FOOD FOR THOUGHT FROM INDUSTRY LEADER

Feed-The-MindKent food producers need to prepare for a rocky road ahead as unprecedented volatility in the grocery sector looks set to continue, according to a leading food expert.

The warning came from Professor David Hughes, Emeritus Professor of Food Marketing at Imperial College London and Visiting Professor at the University of Kent Business School, who was speaking at a new forum for businesses involved in the county’s food and drink sector.

The ‘Feed the Mind’ event, which was sponsored by Crowe Clark Whitehill, Vertex Law and Kent Business School, heard how the recession, changing weather patterns, technology, loss of consumer confidence, demographics, higher commodity prices and increasing competition are posing tough new challenges to the sector.

“We are in a business where we are going to have to manage volatility,” Professor Hughes said, “whether it be for our ingredients or the prices we can command.”

The lecture, entitled Trends in the Food & Drink Industry: Buckle Seat Belt and Fit Crash Hat took a global overview of how the sector is changing.

Feed-The-MindProfessor Hughes said one such change, a shift in consumer habits fuelled by the horsemeat scandal, presented another set of challenges – and opportunities – for the Kent food sector.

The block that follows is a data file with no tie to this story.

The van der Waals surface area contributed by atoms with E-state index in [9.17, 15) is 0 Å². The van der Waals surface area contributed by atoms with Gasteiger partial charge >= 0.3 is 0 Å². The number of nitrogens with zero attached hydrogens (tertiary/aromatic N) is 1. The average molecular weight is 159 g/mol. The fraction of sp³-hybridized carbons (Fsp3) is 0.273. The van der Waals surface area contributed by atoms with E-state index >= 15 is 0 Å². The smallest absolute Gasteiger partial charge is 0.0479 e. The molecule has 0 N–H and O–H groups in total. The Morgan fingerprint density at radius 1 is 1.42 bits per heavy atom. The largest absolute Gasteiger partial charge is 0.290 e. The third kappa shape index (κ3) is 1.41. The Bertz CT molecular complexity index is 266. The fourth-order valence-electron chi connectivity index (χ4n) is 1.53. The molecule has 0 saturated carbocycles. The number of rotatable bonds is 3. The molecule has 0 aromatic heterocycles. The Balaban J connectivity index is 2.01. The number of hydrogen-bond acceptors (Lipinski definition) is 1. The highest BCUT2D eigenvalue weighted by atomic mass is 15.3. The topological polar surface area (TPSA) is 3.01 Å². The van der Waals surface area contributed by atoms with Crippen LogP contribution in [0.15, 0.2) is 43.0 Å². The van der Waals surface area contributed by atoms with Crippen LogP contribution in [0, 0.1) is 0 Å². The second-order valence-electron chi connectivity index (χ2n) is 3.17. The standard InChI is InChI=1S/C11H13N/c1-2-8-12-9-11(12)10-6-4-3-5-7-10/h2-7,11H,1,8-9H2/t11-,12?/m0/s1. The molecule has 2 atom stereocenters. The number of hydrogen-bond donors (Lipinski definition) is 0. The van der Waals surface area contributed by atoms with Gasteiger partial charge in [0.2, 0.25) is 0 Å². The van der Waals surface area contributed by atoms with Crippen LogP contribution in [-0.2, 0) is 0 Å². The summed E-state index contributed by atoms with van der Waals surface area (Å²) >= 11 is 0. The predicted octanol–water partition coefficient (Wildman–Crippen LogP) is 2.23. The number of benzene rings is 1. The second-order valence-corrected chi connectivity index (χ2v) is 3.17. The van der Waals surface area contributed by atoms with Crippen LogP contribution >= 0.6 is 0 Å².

Customers are losing trust in ‘Big Food’, Governments are threatening legislation to tackle the health consequences arising from salt, fat and sugar consumption, and businesses have seen what could happen to sales when the integrity of a brand is compromised.

Professor Hughes believes that the food industry is reacting to these challenges – and that may well be good news for suppliers.

“I think we are going to see much less promiscuity in sourcing suppliers, with shorter supply chains and much longer relationships even down to micro-ingredients,” he said.

“There’s an interesting convergence of people wanting value – a great deal – but also being interested in values such as ethics, sustainability and provenance,” he added. “The green bar is going up and up and up. That poses a challenge but being green gives you a ticket to enter premium markets.

“Being green on its own is not enough, though. What delivers the premium is great tasting product and provenance – something that Kent producers are well placed to deliver.”

The lecture from Professor Hughes – and the lunch and networking that accompanied it at Bradbourne House – was the first in a planned series of similar events being organised by Kent Business School, Vertex Law and Crowe Clark Whitehill.

James Beatton from Vertex Law said: “This first event was very successful and we were delighted to be able to attract a guest speaker of the calibre and international reputation of Professor Hughes. Along with Crowe Clark Whitehill and Kent Business School who, like us, are food sector specialists, we look forward to hosting many similar events.”

Geert Struyven from Crowe Clark Whitehill, a national audit, tax and advisory firm with offices in Tunbridge Wells and Maidstone, added: “As outlined by Professor Hughes, globally the industry faces challenging times but for well-managed and well-resourced businesses in Kent, this can create an opportunity to prosper in a changing marketplace.”

 

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